With Indians, push a bit more

02 Sep 2009
Posted by Kiran

Sometime back, I wrote about how we should be prepared to say "No". Well apparently that made for interesting reading for a colleague of mine who is from Eastern Europe. She immediately pointed out that saying "No" was second nature to people elsewhere on the globe. However, for Indians it seems like a big deal. She went on to say that when Indians commit to doing something, it usually cannot be relied on. We Indians tend to say "Yes" to everything, even when we aren't really sure of being able to deliver on that commitment.

It seemingly is a cultural thing. In India, we find it tough to say "No" primarily because we are tuned to viewing it as a sign of disrespect to the other person. It also shows that we are a people eager to please those in positions of power. If I were to say "No" to my boss or elder, it could easily be construed as showing disrespect to them. Whereas, in western cultures it is usually a statement that they are unable to or unwilling to take up the task - they usually don't make it as personal as we do.

Moreover, even if it is personal, the westerners are more open to clearly drawing the line beyond which they do not entertain interference in their lives. We Indians tend to be much more ambiguous about it and that often gets us into trouble.

The other question really is, will that kind of westerner's attitude work when dealing with Indian superiors? The answer probably is, No. Just as Indians aren't accustomed to replying in the negative, they aren't accustomed to listening to negative replies. That is the reason we Indians usually end up sacrificing our personal lives in the face of corporate demands.

This weakness has been recognized by most of our clients as well. Whilst most of the clients are very reasonable and actually would expect vendors to ensure proper work-life balance for their employees, there are the odd "demanding" customers who do not mind exploiting the weakness Indians have. I have personally worked with a few clients who would silently accept a refusal from a British or an American executive but would vociferously challenge a similar refusal from an Indian vendor. I don't believe this is a racially motivated discrimination; it simply illustrates that they understand that when Indians refuse, there possibly still is room to push and get the work done. Whereas, Americans or British workers simply won't budge! And let us accept it, if the Boss or the Client knows that some work can get done they would like to get it done. It simply makes more economic sense to push the Indians a little bit further; they may just bend over with a little push.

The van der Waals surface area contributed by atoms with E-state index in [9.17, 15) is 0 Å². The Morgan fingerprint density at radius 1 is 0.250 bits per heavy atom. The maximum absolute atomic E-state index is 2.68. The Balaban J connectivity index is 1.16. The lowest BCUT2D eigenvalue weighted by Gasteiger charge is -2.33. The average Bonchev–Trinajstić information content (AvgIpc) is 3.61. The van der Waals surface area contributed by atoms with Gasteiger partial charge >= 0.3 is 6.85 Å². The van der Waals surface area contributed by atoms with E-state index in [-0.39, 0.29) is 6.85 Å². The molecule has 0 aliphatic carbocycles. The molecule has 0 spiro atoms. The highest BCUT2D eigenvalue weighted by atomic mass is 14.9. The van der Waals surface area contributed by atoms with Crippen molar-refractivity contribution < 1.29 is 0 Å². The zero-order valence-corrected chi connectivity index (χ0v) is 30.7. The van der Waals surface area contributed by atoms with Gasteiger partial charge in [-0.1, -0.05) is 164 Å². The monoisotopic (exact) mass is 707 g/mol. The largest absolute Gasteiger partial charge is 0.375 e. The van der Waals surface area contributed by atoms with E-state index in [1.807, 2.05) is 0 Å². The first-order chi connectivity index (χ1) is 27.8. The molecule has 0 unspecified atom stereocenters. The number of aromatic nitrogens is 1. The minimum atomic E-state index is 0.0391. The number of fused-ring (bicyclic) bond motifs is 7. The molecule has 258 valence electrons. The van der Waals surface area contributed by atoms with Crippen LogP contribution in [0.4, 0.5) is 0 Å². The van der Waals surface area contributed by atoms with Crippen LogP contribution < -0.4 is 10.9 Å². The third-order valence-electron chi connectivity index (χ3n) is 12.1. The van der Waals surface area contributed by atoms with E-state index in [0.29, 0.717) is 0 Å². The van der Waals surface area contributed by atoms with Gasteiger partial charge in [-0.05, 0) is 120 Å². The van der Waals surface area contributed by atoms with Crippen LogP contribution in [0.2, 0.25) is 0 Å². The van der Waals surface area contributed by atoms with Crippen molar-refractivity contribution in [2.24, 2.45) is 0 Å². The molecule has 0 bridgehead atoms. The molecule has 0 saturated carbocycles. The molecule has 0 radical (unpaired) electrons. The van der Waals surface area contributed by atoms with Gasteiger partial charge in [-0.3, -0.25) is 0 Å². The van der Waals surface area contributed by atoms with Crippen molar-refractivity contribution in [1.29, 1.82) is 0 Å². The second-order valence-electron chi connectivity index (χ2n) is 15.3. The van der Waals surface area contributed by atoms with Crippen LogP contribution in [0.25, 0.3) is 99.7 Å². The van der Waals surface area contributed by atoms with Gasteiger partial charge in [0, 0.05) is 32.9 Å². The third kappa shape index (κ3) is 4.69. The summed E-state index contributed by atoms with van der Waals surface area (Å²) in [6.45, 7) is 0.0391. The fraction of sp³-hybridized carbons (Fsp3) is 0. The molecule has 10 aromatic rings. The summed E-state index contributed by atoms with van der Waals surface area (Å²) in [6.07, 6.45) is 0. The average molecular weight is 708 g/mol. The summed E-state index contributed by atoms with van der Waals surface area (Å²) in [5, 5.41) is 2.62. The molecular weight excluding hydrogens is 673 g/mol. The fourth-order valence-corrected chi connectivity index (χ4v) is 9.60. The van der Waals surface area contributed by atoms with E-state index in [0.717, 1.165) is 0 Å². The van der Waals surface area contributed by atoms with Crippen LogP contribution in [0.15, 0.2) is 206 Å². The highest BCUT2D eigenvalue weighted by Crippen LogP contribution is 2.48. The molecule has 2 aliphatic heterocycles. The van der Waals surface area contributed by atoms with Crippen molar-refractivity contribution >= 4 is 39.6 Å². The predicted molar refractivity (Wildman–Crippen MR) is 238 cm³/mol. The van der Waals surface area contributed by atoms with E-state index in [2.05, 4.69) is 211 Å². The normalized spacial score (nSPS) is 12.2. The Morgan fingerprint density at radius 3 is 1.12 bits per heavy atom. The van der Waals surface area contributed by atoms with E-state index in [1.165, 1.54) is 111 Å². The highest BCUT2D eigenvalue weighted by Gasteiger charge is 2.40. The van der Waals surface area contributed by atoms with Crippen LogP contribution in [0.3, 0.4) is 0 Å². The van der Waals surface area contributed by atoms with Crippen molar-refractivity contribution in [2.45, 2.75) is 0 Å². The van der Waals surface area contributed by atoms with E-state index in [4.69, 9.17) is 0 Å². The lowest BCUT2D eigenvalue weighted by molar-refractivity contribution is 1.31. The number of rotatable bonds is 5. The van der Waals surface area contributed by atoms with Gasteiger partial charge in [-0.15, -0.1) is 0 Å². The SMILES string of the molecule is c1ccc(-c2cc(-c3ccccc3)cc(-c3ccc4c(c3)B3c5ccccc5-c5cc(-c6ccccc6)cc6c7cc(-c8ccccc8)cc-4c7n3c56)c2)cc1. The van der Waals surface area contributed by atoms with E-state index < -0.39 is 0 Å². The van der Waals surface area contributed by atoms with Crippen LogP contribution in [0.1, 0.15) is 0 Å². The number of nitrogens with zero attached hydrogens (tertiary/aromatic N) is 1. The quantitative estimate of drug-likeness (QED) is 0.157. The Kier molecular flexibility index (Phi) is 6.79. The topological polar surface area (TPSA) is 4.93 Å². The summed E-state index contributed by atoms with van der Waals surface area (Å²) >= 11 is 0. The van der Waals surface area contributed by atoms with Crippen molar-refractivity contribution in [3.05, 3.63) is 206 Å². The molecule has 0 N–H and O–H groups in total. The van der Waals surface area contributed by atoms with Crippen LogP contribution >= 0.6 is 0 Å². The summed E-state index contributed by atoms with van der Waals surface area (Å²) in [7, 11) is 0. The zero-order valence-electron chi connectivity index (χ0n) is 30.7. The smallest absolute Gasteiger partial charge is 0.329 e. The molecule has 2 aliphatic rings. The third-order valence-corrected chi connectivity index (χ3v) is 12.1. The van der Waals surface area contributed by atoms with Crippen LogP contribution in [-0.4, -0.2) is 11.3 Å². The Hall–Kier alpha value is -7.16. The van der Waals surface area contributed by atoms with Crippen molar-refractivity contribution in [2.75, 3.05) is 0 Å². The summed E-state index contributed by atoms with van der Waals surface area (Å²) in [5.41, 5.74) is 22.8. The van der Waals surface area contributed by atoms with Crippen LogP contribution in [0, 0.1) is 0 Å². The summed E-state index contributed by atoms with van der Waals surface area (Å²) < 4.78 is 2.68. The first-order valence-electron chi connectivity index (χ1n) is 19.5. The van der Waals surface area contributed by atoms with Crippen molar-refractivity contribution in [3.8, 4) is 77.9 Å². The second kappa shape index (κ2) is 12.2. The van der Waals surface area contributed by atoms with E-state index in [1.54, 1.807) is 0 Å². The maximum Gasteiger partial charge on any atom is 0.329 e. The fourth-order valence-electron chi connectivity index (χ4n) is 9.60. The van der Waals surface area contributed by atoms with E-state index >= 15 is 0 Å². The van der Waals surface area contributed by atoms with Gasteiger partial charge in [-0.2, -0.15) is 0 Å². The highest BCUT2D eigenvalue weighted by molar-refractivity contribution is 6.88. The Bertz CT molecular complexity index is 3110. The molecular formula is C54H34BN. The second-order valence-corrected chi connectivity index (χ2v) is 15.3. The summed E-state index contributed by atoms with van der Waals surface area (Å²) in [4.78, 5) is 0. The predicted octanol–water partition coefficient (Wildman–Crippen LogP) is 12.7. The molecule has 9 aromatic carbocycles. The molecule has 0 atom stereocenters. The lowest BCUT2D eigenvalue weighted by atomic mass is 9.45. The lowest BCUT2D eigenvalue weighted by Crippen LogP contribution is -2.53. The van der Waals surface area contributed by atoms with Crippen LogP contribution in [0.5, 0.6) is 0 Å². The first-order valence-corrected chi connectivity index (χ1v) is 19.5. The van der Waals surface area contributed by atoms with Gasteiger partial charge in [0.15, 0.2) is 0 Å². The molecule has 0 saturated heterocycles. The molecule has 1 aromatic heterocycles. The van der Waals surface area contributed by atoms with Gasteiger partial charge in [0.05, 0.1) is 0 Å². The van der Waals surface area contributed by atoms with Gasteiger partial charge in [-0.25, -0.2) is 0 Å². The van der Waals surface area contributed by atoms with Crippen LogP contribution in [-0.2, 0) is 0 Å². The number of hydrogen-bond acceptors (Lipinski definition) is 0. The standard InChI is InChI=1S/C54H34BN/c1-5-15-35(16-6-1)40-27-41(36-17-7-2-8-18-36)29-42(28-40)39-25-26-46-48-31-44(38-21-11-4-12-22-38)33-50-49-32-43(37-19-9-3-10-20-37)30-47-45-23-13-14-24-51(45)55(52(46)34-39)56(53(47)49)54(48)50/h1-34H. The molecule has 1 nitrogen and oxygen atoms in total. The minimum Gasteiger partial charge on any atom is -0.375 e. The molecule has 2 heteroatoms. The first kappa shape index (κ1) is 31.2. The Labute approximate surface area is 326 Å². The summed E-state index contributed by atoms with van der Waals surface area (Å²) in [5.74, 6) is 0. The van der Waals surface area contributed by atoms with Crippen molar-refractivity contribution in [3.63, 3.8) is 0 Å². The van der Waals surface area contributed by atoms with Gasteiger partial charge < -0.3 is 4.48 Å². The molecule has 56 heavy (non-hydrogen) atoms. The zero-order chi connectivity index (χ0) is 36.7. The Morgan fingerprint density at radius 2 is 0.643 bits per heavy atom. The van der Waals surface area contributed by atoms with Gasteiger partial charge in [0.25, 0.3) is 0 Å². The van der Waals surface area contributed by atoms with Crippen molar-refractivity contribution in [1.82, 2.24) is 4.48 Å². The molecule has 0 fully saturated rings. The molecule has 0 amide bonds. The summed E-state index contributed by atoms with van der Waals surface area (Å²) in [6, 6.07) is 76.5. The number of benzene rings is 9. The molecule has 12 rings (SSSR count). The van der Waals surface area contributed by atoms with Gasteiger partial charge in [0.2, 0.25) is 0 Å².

If I really think about what has contributed to this kind of perception, I am left with only one thought - the Indian Chalta Hai attitude.

Chalta Hai
Chalta Hai is Hindi for saying it is OK or it will do whenever things either don't work perfectly or don't go exactly as planned. This attitude enables Indians to tolerate imperfections and inefficiencies. It also makes us inefficient and unprofessional. We as a society have become so accustomed to listening to and saying "Chalta Hai" that we no longer seem to either strive for or demand perfection!

Chalta Hai provides Indians the much-needed escape route; it is the way Indians escape responsibility; it is the way we say "it isn't my problem because it isn't a problem in the first place. Why are you taking it so seriously?".

Where's the link?
Now you may be wondering what Chalta Hai has to do with Indians getting pushed a little further. Well the way I figure it, the inherent inefficiency that this attitude induces is also perceived by Clients in the way most Indians work, causing them to push us harder to compensate for that inefficiency; Bosses probably just say Chalta Hai as well, assuming that employees' work-life balance is just not their problem. To be fair, we cannot blame individual bosses for doing this. It is a culture that has been built from the ground up and its foundations are based on the infamous Chalta Hai, which means there is little else that individual bosses can do.

If you observe the normal Indian work culture you will soon realize that we routinely over-promise and under deliver. The implicit assumption is Chalta Hai.

What can we do?
The Chalta Hai attitude has been the subject of many a debate and there have been suggestions on how to rid our society of this attitude. I am sure each one of us has our own views. I view it more as a cultural problem that is so deeply ingrained that to actually rid the entire society of it would be a tough ask.

However, having said that, I must hasten to add that each one of us can make a difference. I obviously don't have an answer for the entire Indian society; not yet at least. The few ideas that I have on what corporate executives such as myself can do, will perhaps have to be the subject of a separate blog.

It is going to be a collective responsibility of all of us to ensure that we as a society, as an educated and responsible society, take the initial baby steps towards a more professional attitude towards work, towards delivering on commitments made and towards gradually changing the perception that others have of us Indians.